Photo Story | Canadian High Arctic and Greenland

Meet the Arctic’s Five Best Beasts

© Dennis Minty

The Arctic could be likened to a snow-capped Serengeti—a zoological refuge of 14 million square kilometres astride the top of the world. Here’s an introduction to the most popular wildlife sightings on an Arctic expedition: muskox, walrus, narwhal, beluga, and polar bears.

Wildlife spotting is one of Adventure Canada’s favourite team sports. A few of our guests join our expeditions to add to their life-long lists of coveted sightings—after all, where else might you spot a prized ivory gull? Others are self-proclaimed “whale-heads,” keen to commune with bowheads and other leviathans of the polar deep. Some hope to see ghostly white wolves, mischievous Arctic foxes, and huge Arctic hares. Once, we even had a lady who was wild about lemmings: “Do they really stampede to the sea?”

To enrich your encounters in this Eden of fauna, you’ll be guided by our team of top naturalists, renowned experts in their fields. Throughout our voyages, ornithologists like Dr. Mark Mallory, marine biologists like Deanna Leonard-Spitzer, and conservation specialists like Victoria Buschman will teach you about these diverse topics. You’ll have the chance to attend compelling and fun presentations and workshops like “Why Whales Are Really Superheroes” or “Tips and Tricks for Spotting Tundra Critters.”

These specialists will be at your side, too, on the top deck of the ship, as you peer through the scopes at rare Peary’s caribou; or when you trek along the shore, trying to discern whether the flippered critter spy-hopping nearby is a ringed seal or a bearded seal; or on Zodiac cruises alongside cliffs thronging with thick-billed murres.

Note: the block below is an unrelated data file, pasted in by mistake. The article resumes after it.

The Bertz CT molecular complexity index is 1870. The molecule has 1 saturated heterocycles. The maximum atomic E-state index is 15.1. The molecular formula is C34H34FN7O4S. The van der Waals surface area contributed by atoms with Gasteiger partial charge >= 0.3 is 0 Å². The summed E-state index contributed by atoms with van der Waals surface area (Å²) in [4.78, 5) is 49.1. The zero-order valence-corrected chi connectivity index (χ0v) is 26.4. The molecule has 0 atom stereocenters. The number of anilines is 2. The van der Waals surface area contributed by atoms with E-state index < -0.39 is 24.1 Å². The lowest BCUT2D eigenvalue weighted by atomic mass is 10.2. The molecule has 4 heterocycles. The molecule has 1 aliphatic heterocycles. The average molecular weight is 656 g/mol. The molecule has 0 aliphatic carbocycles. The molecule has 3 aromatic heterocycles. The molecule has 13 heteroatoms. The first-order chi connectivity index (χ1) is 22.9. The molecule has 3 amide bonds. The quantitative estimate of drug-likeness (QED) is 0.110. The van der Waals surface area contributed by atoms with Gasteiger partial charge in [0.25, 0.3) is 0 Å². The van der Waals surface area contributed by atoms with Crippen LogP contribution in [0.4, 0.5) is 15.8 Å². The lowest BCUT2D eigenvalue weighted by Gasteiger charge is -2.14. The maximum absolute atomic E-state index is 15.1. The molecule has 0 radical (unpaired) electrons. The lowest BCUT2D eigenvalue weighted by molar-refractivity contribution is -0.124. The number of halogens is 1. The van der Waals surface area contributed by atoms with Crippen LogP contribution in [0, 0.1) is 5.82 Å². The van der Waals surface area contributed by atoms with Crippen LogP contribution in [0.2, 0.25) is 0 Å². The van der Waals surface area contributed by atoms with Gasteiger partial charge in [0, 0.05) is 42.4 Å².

Arctic hare

© John Huyer

Arctic hare (Lepus arcticus)

The Big Five

So, what are the prime sightings you can expect on an Arctic expedition? Let’s talk about the Big Five—the quintet of our most coveted polar species. On any given trip, seeing a couple of these is par for the course. If you spot all five, you’ve won the polar jackpot.

Kangerlussuaq muskox

© Danny Catt

Muskox (Ovibos moschatus):

The only true land mammal on this Big Five list, these shaggy beasts—genetically more like sheep than oxen—are ice age relics, having roamed the extreme north for countless millennia. Nearly the entire world population (around 100,000) lives in the North American Arctic. We usually observe them solo or in small herds, browsing on the green isles of the Ungava Peninsula, traversing the chasm of Bellot Strait, galloping beside glaciers on Devon Island, or even hanging out alongside the airport runway at Kangerlussuaq, Greenland.

Male muskoxen stand about 1.5 metres at the shoulder and weigh around 340 kilograms; females are about 150 kilos. Their guard hair can dangle sixty centimetres, while their under-fur (called qiviut) is so famously insulative that during blizzards, muskoxen simply shelter in place. Their horns can span almost a metre between the tips. Often, when we visit in late summer, the males are using those horns to go head-to-head during the rut. The winner gets to mate with the harem, usually ten to fifteen cows, and the adorable calves are born in April.

Walrus on ice

© Dennis Minty

Walrus (Odobenus rosmarus):

The biggest Arctic pinniped, walruses are, of course, famous for their gleaming tusks, cartoonish moustaches, and grumpy demeanour. Around 20,000 of them ply the coasts of Arctic Canada and Greenland. We frequently sight them feeding at the south tip of Baffin Island, basking on gravel bars in the fjords of the High Arctic Archipelago, or drifting along on ice floes in the middle of Tallurutiup Imanga.

Male walruses can weigh almost 1.5 tonnes and reach three metres long. Females are about half as heavy and 2.5 metres long. Both genders are cinnamon-coloured and blubbery, giving them a sausage-like appearance. In the water, they are dextrous, scouring the seabed for molluscs or even killing and eating seals. Out of the water, they cluster together in groaning, clumsy, ripe-smelling, skittish herds. When in view of them we move with extreme stealth, so as not to spook them.